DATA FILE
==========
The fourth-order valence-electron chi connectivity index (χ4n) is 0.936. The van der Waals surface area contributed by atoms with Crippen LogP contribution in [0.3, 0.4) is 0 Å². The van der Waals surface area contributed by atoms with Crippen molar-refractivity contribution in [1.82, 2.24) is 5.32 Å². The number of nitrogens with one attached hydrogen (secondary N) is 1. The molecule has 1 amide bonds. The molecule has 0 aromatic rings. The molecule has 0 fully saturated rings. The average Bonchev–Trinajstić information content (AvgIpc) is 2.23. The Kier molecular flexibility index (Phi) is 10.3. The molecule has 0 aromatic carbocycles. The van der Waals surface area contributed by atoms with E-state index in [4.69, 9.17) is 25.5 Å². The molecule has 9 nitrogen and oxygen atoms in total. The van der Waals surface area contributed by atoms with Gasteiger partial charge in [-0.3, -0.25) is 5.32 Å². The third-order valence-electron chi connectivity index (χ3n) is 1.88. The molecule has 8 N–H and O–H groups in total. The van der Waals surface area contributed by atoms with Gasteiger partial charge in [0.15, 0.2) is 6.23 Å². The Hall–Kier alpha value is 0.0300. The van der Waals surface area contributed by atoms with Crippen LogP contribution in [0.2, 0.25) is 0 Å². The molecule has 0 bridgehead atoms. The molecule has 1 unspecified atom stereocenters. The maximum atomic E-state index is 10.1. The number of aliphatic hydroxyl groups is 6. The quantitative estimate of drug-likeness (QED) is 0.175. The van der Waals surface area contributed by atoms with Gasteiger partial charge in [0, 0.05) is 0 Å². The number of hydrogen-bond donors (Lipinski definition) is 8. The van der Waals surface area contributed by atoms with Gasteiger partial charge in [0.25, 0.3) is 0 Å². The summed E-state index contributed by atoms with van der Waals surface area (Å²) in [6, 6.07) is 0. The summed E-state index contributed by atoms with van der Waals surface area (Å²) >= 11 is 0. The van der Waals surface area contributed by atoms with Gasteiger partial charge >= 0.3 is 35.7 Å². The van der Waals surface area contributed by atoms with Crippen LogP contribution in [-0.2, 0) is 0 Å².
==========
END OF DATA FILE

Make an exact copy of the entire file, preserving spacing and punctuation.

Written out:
The fourth-order valence-electron chi connectivity index (χ4n) is 0.936. The van der Waals surface area contributed by atoms with Crippen LogP contribution in [0.3, 0.4) is 0 Å². The van der Waals surface area contributed by atoms with Crippen molar-refractivity contribution in [1.82, 2.24) is 5.32 Å². The number of nitrogens with one attached hydrogen (secondary N) is 1. The molecule has 1 amide bonds. The molecule has 0 aromatic rings. The molecule has 0 fully saturated rings. The average Bonchev–Trinajstić information content (AvgIpc) is 2.23. The Kier molecular flexibility index (Phi) is 10.3. The molecule has 0 aromatic carbocycles. The van der Waals surface area contributed by atoms with E-state index in [4.69, 9.17) is 25.5 Å². The molecule has 9 nitrogen and oxygen atoms in total. The van der Waals surface area contributed by atoms with Gasteiger partial charge in [-0.3, -0.25) is 5.32 Å². The third-order valence-electron chi connectivity index (χ3n) is 1.88. The molecule has 8 N–H and O–H groups in total. The van der Waals surface area contributed by atoms with Gasteiger partial charge in [0.15, 0.2) is 6.23 Å². The Hall–Kier alpha value is 0.0300. The van der Waals surface area contributed by atoms with Crippen LogP contribution in [0.2, 0.25) is 0 Å². The molecule has 0 bridgehead atoms. The molecule has 1 unspecified atom stereocenters. The maximum atomic E-state index is 10.1. The number of aliphatic hydroxyl groups is 6. The quantitative estimate of drug-likeness (QED) is 0.175. The van der Waals surface area contributed by atoms with Gasteiger partial charge in [0, 0.05) is 0 Å². The number of hydrogen-bond donors (Lipinski definition) is 8. The van der Waals surface area contributed by atoms with Gasteiger partial charge in [0.25, 0.3) is 0 Å². The summed E-state index contributed by atoms with van der Waals surface area (Å²) in [6, 6.07) is 0. The summed E-state index contributed by atoms with van der Waals surface area (Å²) >= 11 is 0. The van der Waals surface area contributed by atoms with Gasteiger partial charge >= 0.3 is 35.7 Å². The van der Waals surface area contributed by atoms with Crippen LogP contribution in [-0.2, 0) is 0 Å².